I believe the origin of the division has actually been the tendency of both sides to deny the different but complementary roles of theology, philosophy, and natural science, as well as a corresponding rejection of traditional causal categories. For a certain type of educated Christian, especially one steeped in the ancient and medieval tradition, the formal division of the natural sciences from philosophy and theology has artificial, in the pejorative sense, written all over it. Theology is the "Queen of the sciences," and while they would admit the different methodologies of theology and science they have no qualms in giving theology an authoritative position over natural science. It may be an exaggeration to say that this sort of Christian looks down his nose at the entire project of modern science and can make only a derisive snort, but there is no doubt an attitude that science has brought about only confusion, a shattering of ancient and cherished truths, and even idolatry. This is most clearly illustrated by those moments in Christian history in which a religious figure has used arguments from theology to "disprove" a hypothesis about the formation, structure, or history of the natural world.

For example, Humani Generis. In this encyclical, Pope Pius XII writes:

"When, however, there is question of another conjectural opinion, namely polygenism, the children of the Church by no means enjoy such liberty. For the faithful cannot embrace that opinion which maintains that either after Adam there existed on this earth true men who did not take their origin through natural generation from him as from the first parent of all, or that Adam represents a certain number of first parents. Now it is in no way apparent how such an opinion can be reconciled with that which the sources of revealed truth and the documents of the Teaching Authority of the Church propose with regard to original sin, which proceeds from a sin actually committed by an individual Adam and which, through generation, is passed on to all and is in everyone as his own."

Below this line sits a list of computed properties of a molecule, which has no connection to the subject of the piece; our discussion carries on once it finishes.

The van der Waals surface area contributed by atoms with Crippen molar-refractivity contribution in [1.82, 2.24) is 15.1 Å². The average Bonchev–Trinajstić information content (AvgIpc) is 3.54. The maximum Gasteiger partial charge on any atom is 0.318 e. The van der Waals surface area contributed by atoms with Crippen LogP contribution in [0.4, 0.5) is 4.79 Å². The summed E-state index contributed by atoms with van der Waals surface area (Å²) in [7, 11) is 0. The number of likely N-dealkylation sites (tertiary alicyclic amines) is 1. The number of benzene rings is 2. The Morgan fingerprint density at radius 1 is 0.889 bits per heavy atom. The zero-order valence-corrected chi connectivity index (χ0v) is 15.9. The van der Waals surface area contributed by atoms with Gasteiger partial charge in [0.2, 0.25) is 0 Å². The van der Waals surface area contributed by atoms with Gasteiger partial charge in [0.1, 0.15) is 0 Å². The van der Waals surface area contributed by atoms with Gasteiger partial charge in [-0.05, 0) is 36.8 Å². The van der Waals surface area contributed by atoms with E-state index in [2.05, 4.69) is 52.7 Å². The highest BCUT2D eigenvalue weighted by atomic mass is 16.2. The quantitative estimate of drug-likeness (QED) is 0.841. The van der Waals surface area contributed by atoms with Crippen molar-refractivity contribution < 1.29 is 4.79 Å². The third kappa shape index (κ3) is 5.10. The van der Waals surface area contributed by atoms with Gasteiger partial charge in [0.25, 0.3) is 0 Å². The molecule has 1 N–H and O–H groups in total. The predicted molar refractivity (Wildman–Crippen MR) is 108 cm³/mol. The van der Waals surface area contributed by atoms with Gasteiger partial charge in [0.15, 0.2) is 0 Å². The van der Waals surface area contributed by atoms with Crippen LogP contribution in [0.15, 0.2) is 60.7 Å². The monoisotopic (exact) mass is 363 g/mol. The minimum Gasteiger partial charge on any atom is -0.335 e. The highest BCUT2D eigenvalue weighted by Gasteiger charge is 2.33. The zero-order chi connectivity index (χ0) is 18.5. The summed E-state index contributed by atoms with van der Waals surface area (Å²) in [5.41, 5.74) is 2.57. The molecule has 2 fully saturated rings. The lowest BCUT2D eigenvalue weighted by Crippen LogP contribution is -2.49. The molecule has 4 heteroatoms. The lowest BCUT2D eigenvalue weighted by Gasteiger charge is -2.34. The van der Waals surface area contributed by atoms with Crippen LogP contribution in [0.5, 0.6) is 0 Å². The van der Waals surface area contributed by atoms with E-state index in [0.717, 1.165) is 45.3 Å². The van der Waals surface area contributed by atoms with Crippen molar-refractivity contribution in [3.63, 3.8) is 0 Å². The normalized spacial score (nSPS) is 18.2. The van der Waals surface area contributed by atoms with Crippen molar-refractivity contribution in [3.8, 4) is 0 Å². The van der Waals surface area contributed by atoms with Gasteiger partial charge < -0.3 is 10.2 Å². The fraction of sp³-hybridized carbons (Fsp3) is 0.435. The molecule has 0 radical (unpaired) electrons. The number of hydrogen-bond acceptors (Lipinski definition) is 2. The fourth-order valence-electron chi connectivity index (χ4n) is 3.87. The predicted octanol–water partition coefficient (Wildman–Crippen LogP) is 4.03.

Here we have the Pope arguing, ostensibly from the doctrines of the Church, that we cannot believe in polygenism. But it further claims that we must believe that there literally was one man from whom all living men descended, and further that this man was part of a unique and solitary first couple. Some of these claims are at least contested, if not outright contradicted, by genetic evidence, which although supporting the notion of common ancestors does not support the existence of a primal, solitary couple of humans. Like the Galileo incident, this is a case in which theology and religion has assumed for itself the peculiar authority and ability to make judgments about empirically verifiable matters without reference to empirical methodology. That the Pope worded his announcement in such definitive language only exacerbates the situation for a Christian, who is now put into the position of either ignoring all contradicting scientific evidence or dissenting from a Papal Encyclical (of course, the authority of such encyclicals is itself a matter of debate, though Pius XII claims in the very same work that Catholics cannot dissent from a statement in an encyclical).

Likewise, we are familiar with the brand of atheistic scientism put forward by the likes of Hitchens and Dawkins, and the sorts of statements with Stephen Hawking has recently made. They amount to something like this: because we are rapidly approaching a point at which we may be able to explain and predict all physical events in the universe by means of a single, encompassing scientific knowledge, we may dispense entirely with the now outdated and unneeded concept of God. These sorts of philosophies make a habit of ignoring or reducing phenomena which do not fit easily within a purely materialistic framework. They are also guilty of a misuse of science, which is competent only in material-efficient causality and cannot conclude on other forms of causality. Of course, these same scientists will typically dismiss other forms of causality, either claiming them to be reducible to material-efficient causality of denying their status as causes altogether.